Randomness for 6/21


1) An end to showering Apparently, the problem with smelly guys at cons is not that they don’t shower enough. It’s that they shower at all.

2) Drug or Tolkien elf? A quiz. I scored 23 out of 30, which is better than I expected.

3) 17 completed webcomics you can read from beginning to end.

4) AMC threatens to sue fansite over posted spoilers.

5) The defeat of the Confederacy should be a national holiday.

6) Funeral business dissolves the dead, pours them into town sewers.

7) The second-most-useful site on the internet.

Randomness for 6/14


1) This is strangely affecting.

2) Should you fuck this rock? Science says no.

3) Cinema audiences reproducibly vary the chemical composition of air during films, by broadcasting scene specific emissions on breath. Another reason for social animals to see movies in a crowded theater.

4) The Trailers for Ghostbusters (2016) and the Art of Editing Comedy by the creator of Every Frame a Painting.

5) The 35-Year-Long Hunt to Find a Fantasy Author’s Hidden Treasure.

6) Traffic-weary homeowners and Waze are at war, again. Guess who’s winning? Filed under: The Future Is Stranger Than We Expected

7) An amazing infographic.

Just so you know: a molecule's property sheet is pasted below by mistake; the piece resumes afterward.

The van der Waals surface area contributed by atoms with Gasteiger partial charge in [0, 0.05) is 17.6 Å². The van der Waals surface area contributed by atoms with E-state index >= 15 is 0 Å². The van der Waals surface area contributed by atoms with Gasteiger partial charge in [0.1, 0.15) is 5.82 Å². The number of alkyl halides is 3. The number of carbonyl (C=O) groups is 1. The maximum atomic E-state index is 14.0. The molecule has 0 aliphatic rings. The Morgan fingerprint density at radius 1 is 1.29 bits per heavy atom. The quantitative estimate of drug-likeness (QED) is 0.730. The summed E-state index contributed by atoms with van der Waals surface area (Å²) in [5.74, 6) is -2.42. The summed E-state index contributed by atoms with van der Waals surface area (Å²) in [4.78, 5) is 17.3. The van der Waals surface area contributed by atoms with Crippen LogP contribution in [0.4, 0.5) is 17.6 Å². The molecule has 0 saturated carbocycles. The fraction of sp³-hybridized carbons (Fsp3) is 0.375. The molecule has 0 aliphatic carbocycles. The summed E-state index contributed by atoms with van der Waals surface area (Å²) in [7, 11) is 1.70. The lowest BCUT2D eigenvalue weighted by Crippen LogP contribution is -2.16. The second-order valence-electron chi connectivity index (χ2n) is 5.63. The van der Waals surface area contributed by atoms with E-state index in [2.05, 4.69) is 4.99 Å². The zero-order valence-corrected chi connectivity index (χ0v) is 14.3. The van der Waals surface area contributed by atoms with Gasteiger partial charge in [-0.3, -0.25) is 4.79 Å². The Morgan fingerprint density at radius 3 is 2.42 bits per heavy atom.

Randomness for 4/28


1) An OKCupid profile for “A Normal Human.” #lol

2) New data supports Jane Jacobs’s ideas of what makes a city great.

3) Comedian reads fake book covers on subway, records reactions. Very funny, although the covers look fakey.

4) The Brilliant Career of John Cazale. If you’re only going to appear in five movies…

5) Toyota’s wooden concept car, as family heirloom.

6) Fun drawings of monsters added to photos of real world scenes.

7) 13 Short Guides That Will Make You a Color Expert.

Randomness for 3/28


1) The weird physiological trait that suggests a young person is prone to violence.

2) The influential and well-established psychological theory of Ego Depletion may be bunk, and scientists should be worried.

3) Volleyball or fire extinguisher?

4) An oral history of the Justice League.

5) Classical art, now available gluten-free.

6) How Alfred Hitchcock blocks a scene. Video. I’m really loving this genre of short documentaries about filmmaking techniques.